Some Health Quaries & Answers

Protection during breast-feeding
Q: I am breast-feeding my nine-month old baby. I have not had my periods and am not using any contraception. I was told that if you are breast-feeding, you will not get pregnant. Is it true?

A:
It’s a myth, an old wife’s tale. You can become pregnant as soon as you have intercourse, even if you are breast feeding and have not had your periods. You need to check with your gynaecologist and ask for a reliable method of contraception which you can use until you are ready to have your next baby.

There are several options: your husband can use condoms, or you can have an intra-uterine contraceptive device (IUD) inserted, take progesterone-only pills daily or take an injection of a long-acting form of progesterone once in three months.

Familial cancer :-
Q: One of my maternal uncles had lung cancer and another had stomach cancer that spread to the brain. What precautions should I take so that I do not develop cancer?

A: Some cancers can be genetic or hereditary. But in your case, your uncles seem to have had different types of cancer. To reduce your risk of developing the disease, in general, lead a healthy life with one hour of exercise daily. Maintain your BMI (weight divided by height in metre squared) at 23. Eat four to five helpings of fruits and vegetables everyday. After the age of 50, do a PSA (prostate specific antigen) test. The PSA level rises in prostrate cancer which is very common in men.

Still no baby
Q: We have no children even after seven years of marriage. My wife became pregnant four times, but each time the pregnancy ended in an abortion. We also tried to have a test tube baby but that too was unsuccessful.

A: Your wife seems to have no problem conceiving since she become pregnant naturally four times. The difficulty seems to lie in retaining the pregnancy and carrying it to term. This may be due to congenital malformations or tumours (like fibroids) in the uterus, or diseases such as kidney problems, diabetes and hormonal imbalance. There are several reasons which need to be investigated by an obstetrician. Investing in a test tube baby is not a solution unless you also plan to use a surrogate mother.

Sweaty palms
Q: I sweat excessively on my palms because of which am unable to shake hands with people or use a keyboard. I have tried several creams and lotions but to no avail.

A:
Sweating excessively on the palms is due to overdrive of the sympathetic nervous system and is independent of the temperature regulatory sweating that occurs on other parts of the body. You need basic blood tests to rule out thyroid and other endocrine malfunctions. These can be treated.

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To begin with, try soaking your hands in boric acid solution twice a day. Then apply an anti perspirant roll or deodorant. Wipe your palms frequently. Also, you could use a “plastic skin” on the keyboard to type.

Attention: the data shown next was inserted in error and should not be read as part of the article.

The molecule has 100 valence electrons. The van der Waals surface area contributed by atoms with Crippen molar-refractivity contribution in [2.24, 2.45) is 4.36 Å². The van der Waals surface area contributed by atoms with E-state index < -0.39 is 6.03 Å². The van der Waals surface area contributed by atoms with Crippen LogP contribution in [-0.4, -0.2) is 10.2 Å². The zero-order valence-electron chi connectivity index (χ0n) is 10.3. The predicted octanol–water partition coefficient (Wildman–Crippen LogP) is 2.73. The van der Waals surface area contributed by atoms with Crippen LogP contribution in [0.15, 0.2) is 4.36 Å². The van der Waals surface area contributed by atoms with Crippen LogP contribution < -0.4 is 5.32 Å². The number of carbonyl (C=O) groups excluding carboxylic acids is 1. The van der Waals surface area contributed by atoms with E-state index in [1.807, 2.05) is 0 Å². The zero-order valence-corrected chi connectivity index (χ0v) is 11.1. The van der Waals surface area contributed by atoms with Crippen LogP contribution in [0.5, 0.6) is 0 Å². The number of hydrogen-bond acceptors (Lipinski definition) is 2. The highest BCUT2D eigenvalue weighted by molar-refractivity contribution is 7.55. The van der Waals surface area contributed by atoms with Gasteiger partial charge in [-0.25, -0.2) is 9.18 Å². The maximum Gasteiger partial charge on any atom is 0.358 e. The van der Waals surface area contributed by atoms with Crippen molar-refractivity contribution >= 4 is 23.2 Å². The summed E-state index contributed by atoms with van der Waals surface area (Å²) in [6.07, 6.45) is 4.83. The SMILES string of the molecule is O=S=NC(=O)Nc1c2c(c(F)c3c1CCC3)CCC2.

Some doctors prescribe anti cholinergergic tablets, beta blockers or sedatives. However, these have side effects — such as dry mouth and sleepiness — which are usually more distressing than the disease. Surgery can be done to remove the nerve ganglia responsible for the problem. But this should be the last resort.

Migraine attack
Q: I suffer from migraine. The headaches are incapacitating and I lose several working days every month. I do not want to keep on taking tablets.

A:
Migraine can be treated in one of two ways. Some patients are able to accurately predict the onset of an attack. They do very well with stemetil, phenergan, codeine or sumatryptan, which have to be taken before the headache is well-established and vomiting starts.

In others, the headaches are frequent and unpredictable. They need preventive medication like propanalol or amitryptiline, which must be taken daily. Sometimes regular physical exercise combined with relaxation techniques in yoga reduces the frequency and severity of the attacks. Accupressure applied to specific sites at the onset of the headache may help.

Right weight
Q: I am 38 years old and have two children. I am a little plump, not fat. What should my correct weight be?

A: After the age of two, a person’s ideal weight is determined not by age but by calculating the BMI. It is a good indicator of the body fat. Ideally, the BMI should be 23.

Based on this calculation, figure out how many kilograms you need to lose. Exercising one hour everyday should work off about 350 calories. You can tailor your diet so that every day you have a calorific deficit of 500 calories. A 3,500-calorie negative balance will result in a kilogram of weight loss.

Source
: The Telegraph ( Kolkata, India)

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